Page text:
Suicide: “National data sets from the US Centers for Disease Control and Prevention used in the study show that middle-aged whites are committing suicide at an unrivalled rate…. Suicide rates were reported to be higher in the Southern and Western regions of the US than in the Midwest or the Northeast, where people around them tend to be more highly educated and employed.” Females in this demographic killed themselves more frequently than males, a fact that the BBC traces to the vast increase of opioids available from increased prescriptions for painkillers plus that fact that 90% of those who tried heroin in the last ten years were white.
Declining mental and physical health: Obesity is skyrocketing in this white segment, just as the level of physical activity has declined for too many. “Middle-aged whites reported problems with walking a quarter of a mile, climbing 10 steps, standing or sitting for two hours, shopping and socialising - some of which are risk factors for suicide.
“People may be working blue-collar jobs which keep them inactive, working odd hours or doing hard physical labour which is taking a toll… [Pat Remington, a professor of population health sciences at the University of Wisconsin] said that for much of the study's time period, people were uninsured… ‘Forty-five to 54 is an age range where people can struggle. They may be in mid-life, they may not have the means, or health insurance or access to primary care,’ said Mr. Remington.” The CDC also tells us that the obesity rate for Americans aged 40 to 60 has climbed to 40% (48% for African-Americans) according to a recent survey of 5,000 people.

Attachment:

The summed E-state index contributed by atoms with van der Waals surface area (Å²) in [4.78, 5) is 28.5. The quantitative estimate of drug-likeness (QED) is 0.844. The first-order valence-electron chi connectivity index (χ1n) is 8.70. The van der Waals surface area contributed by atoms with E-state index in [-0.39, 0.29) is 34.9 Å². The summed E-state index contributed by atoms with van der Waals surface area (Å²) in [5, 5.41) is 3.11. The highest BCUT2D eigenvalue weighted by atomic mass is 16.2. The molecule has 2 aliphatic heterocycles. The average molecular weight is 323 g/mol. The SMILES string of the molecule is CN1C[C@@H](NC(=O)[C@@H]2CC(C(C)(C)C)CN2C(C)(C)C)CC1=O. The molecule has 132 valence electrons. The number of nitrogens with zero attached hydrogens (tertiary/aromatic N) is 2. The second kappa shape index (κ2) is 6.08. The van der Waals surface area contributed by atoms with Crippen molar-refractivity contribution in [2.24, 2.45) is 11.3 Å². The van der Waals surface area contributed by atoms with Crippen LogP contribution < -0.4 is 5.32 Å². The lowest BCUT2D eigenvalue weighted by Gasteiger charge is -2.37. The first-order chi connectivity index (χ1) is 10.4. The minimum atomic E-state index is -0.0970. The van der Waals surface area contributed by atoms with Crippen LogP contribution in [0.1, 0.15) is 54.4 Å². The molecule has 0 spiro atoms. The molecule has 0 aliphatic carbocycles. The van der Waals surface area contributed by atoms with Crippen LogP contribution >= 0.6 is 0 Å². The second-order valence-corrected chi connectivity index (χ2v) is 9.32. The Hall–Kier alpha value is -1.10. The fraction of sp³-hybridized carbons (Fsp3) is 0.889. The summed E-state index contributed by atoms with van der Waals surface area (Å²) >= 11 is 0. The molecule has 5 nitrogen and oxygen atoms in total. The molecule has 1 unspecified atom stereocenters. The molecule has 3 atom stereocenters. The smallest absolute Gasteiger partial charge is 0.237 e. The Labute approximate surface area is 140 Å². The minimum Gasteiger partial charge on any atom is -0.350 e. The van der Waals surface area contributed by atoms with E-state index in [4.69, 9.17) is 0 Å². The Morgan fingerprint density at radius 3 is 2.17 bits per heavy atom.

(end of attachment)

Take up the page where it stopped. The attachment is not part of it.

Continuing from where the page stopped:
Financial Stress: This is a category that blends hopelessness, fear with a need to find scapegoats to explain a life in which times are likely to be very hard until the “end.” “This particular group, without university degrees, is struggling with economic insecurity and lack of sufficient retirement funds, contributing to anxiety and overall loss of well-being.
Growth in earnings has been slow, the researchers note, and unlike Europe, where defined-benefit pensions are common, US pension plans carry stock market risk. Many have not contributed enough to their retirement plans… As the researchers point out, economic productivity slowdown happens in many European countries, but they are not seeing the same drastically increasing mortality rates.
“‘With the culture in rural communities, when economic conditions [worsen] during recessions, we see almost like clockwork, rates of suicide and self-destructive behaviours going up,’ said Mr Remington.” Things are not likely to improve anytime soon, but these factors weigh heavily on both sides of the aisle in the upcoming presidential election. With the rich getting much richer, particularly at the top, the middle class falling increasingly into the lower class and a continued decline, decade after decade, among 70% of working Americans, you can expect anger and frustration among this white demographic to increase no matter who gets elected. And those mortality rates will probably continue reflect that unhappiness.
I’m Peter Dekom, and I just wonder where that anger will go when the political system fails to stem the tide of falling economic realities for those unprepared for a rapidly-changing future.